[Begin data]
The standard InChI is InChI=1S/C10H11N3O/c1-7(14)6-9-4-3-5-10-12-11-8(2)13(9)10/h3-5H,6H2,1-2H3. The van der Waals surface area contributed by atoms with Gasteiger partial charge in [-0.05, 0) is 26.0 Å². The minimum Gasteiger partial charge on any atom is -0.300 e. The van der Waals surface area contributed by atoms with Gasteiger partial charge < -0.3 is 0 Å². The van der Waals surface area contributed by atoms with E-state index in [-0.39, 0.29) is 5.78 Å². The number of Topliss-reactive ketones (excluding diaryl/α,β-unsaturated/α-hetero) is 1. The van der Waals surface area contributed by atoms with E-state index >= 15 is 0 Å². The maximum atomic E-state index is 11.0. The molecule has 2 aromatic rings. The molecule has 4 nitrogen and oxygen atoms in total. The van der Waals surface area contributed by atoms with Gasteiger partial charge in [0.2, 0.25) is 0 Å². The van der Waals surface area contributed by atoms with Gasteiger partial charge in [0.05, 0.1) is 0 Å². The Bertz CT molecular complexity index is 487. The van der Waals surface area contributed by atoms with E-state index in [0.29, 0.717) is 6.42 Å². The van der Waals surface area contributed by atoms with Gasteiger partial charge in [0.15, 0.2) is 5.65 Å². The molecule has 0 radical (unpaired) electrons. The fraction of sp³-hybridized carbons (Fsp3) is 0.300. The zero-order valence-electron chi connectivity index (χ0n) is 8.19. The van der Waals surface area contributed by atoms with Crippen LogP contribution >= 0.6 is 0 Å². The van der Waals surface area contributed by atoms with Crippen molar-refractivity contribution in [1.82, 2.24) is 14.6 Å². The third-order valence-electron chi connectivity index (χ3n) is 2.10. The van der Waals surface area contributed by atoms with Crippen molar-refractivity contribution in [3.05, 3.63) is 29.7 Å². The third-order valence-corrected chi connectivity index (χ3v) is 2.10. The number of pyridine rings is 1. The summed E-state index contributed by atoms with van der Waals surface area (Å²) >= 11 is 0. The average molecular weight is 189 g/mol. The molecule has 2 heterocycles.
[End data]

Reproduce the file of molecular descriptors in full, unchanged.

The standard InChI is InChI=1S/C10H11N3O/c1-7(14)6-9-4-3-5-10-12-11-8(2)13(9)10/h3-5H,6H2,1-2H3. The van der Waals surface area contributed by atoms with Gasteiger partial charge in [-0.05, 0) is 26.0 Å². The minimum Gasteiger partial charge on any atom is -0.300 e. The van der Waals surface area contributed by atoms with Gasteiger partial charge < -0.3 is 0 Å². The van der Waals surface area contributed by atoms with E-state index in [-0.39, 0.29) is 5.78 Å². The number of Topliss-reactive ketones (excluding diaryl/α,β-unsaturated/α-hetero) is 1. The van der Waals surface area contributed by atoms with E-state index >= 15 is 0 Å². The maximum atomic E-state index is 11.0. The molecule has 2 aromatic rings. The molecule has 4 nitrogen and oxygen atoms in total. The van der Waals surface area contributed by atoms with Gasteiger partial charge in [0.2, 0.25) is 0 Å². The van der Waals surface area contributed by atoms with Gasteiger partial charge in [0.05, 0.1) is 0 Å². The Bertz CT molecular complexity index is 487. The van der Waals surface area contributed by atoms with E-state index in [0.29, 0.717) is 6.42 Å². The van der Waals surface area contributed by atoms with Gasteiger partial charge in [0.15, 0.2) is 5.65 Å². The molecule has 0 radical (unpaired) electrons. The fraction of sp³-hybridized carbons (Fsp3) is 0.300. The zero-order valence-electron chi connectivity index (χ0n) is 8.19. The van der Waals surface area contributed by atoms with Crippen LogP contribution >= 0.6 is 0 Å². The van der Waals surface area contributed by atoms with Crippen molar-refractivity contribution in [1.82, 2.24) is 14.6 Å². The third-order valence-electron chi connectivity index (χ3n) is 2.10. The van der Waals surface area contributed by atoms with Crippen molar-refractivity contribution in [3.05, 3.63) is 29.7 Å². The third-order valence-corrected chi connectivity index (χ3v) is 2.10. The number of pyridine rings is 1. The summed E-state index contributed by atoms with van der Waals surface area (Å²) >= 11 is 0. The average molecular weight is 189 g/mol. The molecule has 2 heterocycles.